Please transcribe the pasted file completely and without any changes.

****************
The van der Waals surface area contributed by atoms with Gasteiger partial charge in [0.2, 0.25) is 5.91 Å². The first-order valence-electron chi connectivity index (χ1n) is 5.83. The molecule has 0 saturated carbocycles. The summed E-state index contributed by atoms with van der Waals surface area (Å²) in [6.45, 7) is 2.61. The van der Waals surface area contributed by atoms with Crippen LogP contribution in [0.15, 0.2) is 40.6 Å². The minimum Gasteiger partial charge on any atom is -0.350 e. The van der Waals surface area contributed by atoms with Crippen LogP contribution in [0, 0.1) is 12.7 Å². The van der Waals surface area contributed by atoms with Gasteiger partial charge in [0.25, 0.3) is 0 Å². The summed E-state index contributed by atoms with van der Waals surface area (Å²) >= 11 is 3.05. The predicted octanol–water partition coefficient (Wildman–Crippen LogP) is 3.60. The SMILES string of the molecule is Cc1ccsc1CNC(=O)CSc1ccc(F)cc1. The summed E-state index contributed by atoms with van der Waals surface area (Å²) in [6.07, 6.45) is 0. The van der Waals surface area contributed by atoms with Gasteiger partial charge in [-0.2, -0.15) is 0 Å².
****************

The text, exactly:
The van der Waals surface area contributed by atoms with Gasteiger partial charge in [0.2, 0.25) is 5.91 Å². The first-order valence-electron chi connectivity index (χ1n) is 5.83. The molecule has 0 saturated carbocycles. The summed E-state index contributed by atoms with van der Waals surface area (Å²) in [6.45, 7) is 2.61. The van der Waals surface area contributed by atoms with Crippen LogP contribution in [0.15, 0.2) is 40.6 Å². The minimum Gasteiger partial charge on any atom is -0.350 e. The van der Waals surface area contributed by atoms with Crippen LogP contribution in [0, 0.1) is 12.7 Å². The van der Waals surface area contributed by atoms with Gasteiger partial charge in [0.25, 0.3) is 0 Å². The summed E-state index contributed by atoms with van der Waals surface area (Å²) >= 11 is 3.05. The predicted octanol–water partition coefficient (Wildman–Crippen LogP) is 3.60. The SMILES string of the molecule is Cc1ccsc1CNC(=O)CSc1ccc(F)cc1. The summed E-state index contributed by atoms with van der Waals surface area (Å²) in [6.07, 6.45) is 0. The van der Waals surface area contributed by atoms with Gasteiger partial charge in [-0.2, -0.15) is 0 Å².